The Russian Banking Analyst Who Predicted Deluge of BailoutsBy and
Alfa Capital’s Gavrilov told clients four banks were at risk
Central bank bailed out B&N weeks after Otkritie’s rescue
Turns out Sergei Gavrilov was right about Russia’s banking troubles after all.
But the Moscow-based investment adviser, who warned his clients last month that bailouts were coming, can’t take a bow. He’s not allowed to speak to the press, says his employer, Alfa Capital.
On Aug. 10, Gavrilov said in a private note to clients leaked to a local newspaper that Alfa Capital had information that four closely held banks were on the cusp of central bank interventions. Since then, bailouts of two of the lenders are underway, with the regulator nationalizing B&N Bank PJSC on Thursday.
Alfa Capital, which has the same owner as private lender Alfa-Bank JSC, swiftly retracted the note after coming under the scrutiny of The Bank of Russia. But with Gavrilov’s predictions proving prescient for B&N and Bank Otkritie FC, investors are dumping Eurobonds of the other two banks he mentioned, Promsvyazbank PJSC and Credit Bank of Moscow PJSC.
“There will be few private banks left,” said Alexander Lebedev, the Russian tycoon who owns the National Reserve Bank in Moscow, as well as London’s Evening Standard and The Independent newspapers. The former parliament member predicts that once the dust settles, the state will own 80 percent of the banking industry, up from 60 percent now.
Credit Bank of Moscow Chief Executive Officer Vladimir Chubar said “we’re not worried” when asked by phone about the fallout from the B&N rescue, while Promsvyazbank said in a statement that its financial position is stable and diversified.
Russia has spent tens of billions of dollars on bailouts and deposit protection to contain a crisis that was, in part, precipitated by its own central bank. The Bank of Russia gave lenders like Otkritie, B&N and Promsvyazbank access to cheap loans to take over smaller and struggling rivals in the wake of international sanctions and slumping oil prices since 2014.
That strategy created opportunities for a new generation of banks not directly tied to the Kremlin, particularly as U.S. and European Union penalties targeted state banks like Sberbank PJSC, which holds about half of Russians’ savings.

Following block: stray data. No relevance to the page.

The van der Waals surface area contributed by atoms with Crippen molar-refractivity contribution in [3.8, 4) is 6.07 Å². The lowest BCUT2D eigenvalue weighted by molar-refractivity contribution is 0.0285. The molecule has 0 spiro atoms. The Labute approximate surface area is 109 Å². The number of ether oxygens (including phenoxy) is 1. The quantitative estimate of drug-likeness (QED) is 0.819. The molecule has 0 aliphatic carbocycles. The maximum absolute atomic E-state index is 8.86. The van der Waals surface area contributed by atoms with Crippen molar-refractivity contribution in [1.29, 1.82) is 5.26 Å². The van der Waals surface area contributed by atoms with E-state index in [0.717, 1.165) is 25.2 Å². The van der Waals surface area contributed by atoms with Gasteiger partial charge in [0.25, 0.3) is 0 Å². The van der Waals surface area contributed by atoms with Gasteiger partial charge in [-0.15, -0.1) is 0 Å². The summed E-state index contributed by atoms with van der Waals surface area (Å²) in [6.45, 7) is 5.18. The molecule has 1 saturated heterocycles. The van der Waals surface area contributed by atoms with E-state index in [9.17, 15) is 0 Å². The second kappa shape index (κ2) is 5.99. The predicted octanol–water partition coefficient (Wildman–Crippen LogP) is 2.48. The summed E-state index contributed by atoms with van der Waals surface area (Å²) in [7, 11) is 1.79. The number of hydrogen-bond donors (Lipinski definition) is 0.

The problem is a lot of those assets were in worse condition than they bargained for, leaving Otkritie, for one, with a capital deficit that could be as large as 400 billion rubles ($6.9 billion). S&P Global Ratings estimates troubled assets represent more than 20 percent of industry loans.
B&N needs additional provisions of between 250 billion and 350 billion rubles, central bank Deputy Governor Vasily Pozdyshev told reporters Thursday. There is no risk of further contagion to the banking industry, he said.
“All banks are linked to one another, and not just those that were mentioned in the famous letter,” Pozdyshev said, adding the central bank has moved to reduce such connections. “As a result of this work, a domino effect -- as I understand it -- is now absolutely excluded.”
Promsvyazbank’s $250 million of bonds due in October 2019 fell to a record on Thursday, pushing the yield up 36 basis points to 6.65 percent. The $600 million bond Credit Bank of Moscow sold in March fell for a third day, lifting the yield 5 basis points to 9 percent at 2:24 p.m. in Moscow.
“I am still not positive on Credit Bank of Moscow and Promsvyazbank,” said Yannick Naud, head of fixed income at Banque Audi in Geneva, which reduced its holdings of Russian banking bonds in the summer and doesn’t own debt of the two lenders. “We should see further concentration in the Russian banking market which benefit the largest, and the best- connected, players."
Investors aren’t too worried this will erupt into a full-blown banking crisis, though. While Otkritie suffered from a run on deposits in the summer, the central bank bailout eased concerns among customers that their savings were at risk. Otkritie is one of 11 lenders the regulator deems too big too fail, including Credit Bank of Moscow as of last week. Russia, meanwhile, can afford the bailouts -- its reserves have increased by $51 billion this year to $427 billion.
The Bank of Russia’s bailouts are “likely to stop the spread of the problem,” said Anatoly Aksakov, chairman of the financial markets committee of Russia’s lower house of parliament, known as the Duma.
In his note, Gavrilov said a clean up at the four lenders may result in their subordinated bonds losing between 40 percent and 60 percent of their value.
“While Gavrilov might have padded his list a bit by including Promsvyazbank and Credit Bank of Moscow, events have shown that he was pretty much right,” said Tom Adshead, the chief operating officer of the Moscow-based consultancy Macro Advisory.
— With assistance by Ilya Arkhipov, and Ksenia Galouchko